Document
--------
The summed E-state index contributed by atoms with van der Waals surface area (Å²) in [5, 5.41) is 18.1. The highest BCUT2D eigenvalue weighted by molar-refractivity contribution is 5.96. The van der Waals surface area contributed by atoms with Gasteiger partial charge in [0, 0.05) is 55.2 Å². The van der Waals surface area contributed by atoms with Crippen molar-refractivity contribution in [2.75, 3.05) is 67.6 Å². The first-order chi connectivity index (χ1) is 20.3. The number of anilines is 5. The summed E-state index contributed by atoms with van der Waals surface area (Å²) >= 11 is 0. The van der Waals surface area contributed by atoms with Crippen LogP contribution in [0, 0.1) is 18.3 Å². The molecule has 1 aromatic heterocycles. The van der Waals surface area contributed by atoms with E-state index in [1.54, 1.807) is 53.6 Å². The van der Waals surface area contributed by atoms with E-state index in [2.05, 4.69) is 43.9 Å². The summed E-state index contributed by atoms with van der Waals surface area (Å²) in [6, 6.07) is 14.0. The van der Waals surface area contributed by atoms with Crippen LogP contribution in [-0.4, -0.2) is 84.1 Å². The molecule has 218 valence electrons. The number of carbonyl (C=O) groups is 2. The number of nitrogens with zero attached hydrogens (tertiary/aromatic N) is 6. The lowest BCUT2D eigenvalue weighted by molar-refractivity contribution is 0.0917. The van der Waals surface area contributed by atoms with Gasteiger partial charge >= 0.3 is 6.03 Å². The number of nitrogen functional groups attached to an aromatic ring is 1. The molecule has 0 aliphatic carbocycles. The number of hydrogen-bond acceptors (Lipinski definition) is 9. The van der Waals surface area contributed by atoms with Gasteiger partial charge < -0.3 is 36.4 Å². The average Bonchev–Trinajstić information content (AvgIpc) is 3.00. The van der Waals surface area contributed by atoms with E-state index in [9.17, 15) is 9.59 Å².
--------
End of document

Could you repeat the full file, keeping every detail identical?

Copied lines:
The summed E-state index contributed by atoms with van der Waals surface area (Å²) in [5, 5.41) is 18.1. The highest BCUT2D eigenvalue weighted by molar-refractivity contribution is 5.96. The van der Waals surface area contributed by atoms with Gasteiger partial charge in [0, 0.05) is 55.2 Å². The van der Waals surface area contributed by atoms with Crippen molar-refractivity contribution in [2.75, 3.05) is 67.6 Å². The first-order chi connectivity index (χ1) is 20.3. The number of anilines is 5. The summed E-state index contributed by atoms with van der Waals surface area (Å²) >= 11 is 0. The van der Waals surface area contributed by atoms with Crippen LogP contribution in [0, 0.1) is 18.3 Å². The molecule has 1 aromatic heterocycles. The van der Waals surface area contributed by atoms with E-state index in [1.54, 1.807) is 53.6 Å². The van der Waals surface area contributed by atoms with E-state index in [2.05, 4.69) is 43.9 Å². The summed E-state index contributed by atoms with van der Waals surface area (Å²) in [6, 6.07) is 14.0. The van der Waals surface area contributed by atoms with Crippen LogP contribution in [-0.4, -0.2) is 84.1 Å². The molecule has 218 valence electrons. The number of carbonyl (C=O) groups is 2. The number of nitrogens with zero attached hydrogens (tertiary/aromatic N) is 6. The lowest BCUT2D eigenvalue weighted by molar-refractivity contribution is 0.0917. The van der Waals surface area contributed by atoms with Gasteiger partial charge >= 0.3 is 6.03 Å². The number of nitrogen functional groups attached to an aromatic ring is 1. The molecule has 0 aliphatic carbocycles. The number of hydrogen-bond acceptors (Lipinski definition) is 9. The van der Waals surface area contributed by atoms with Gasteiger partial charge < -0.3 is 36.4 Å². The average Bonchev–Trinajstić information content (AvgIpc) is 3.00. The van der Waals surface area contributed by atoms with E-state index in [9.17, 15) is 9.59 Å².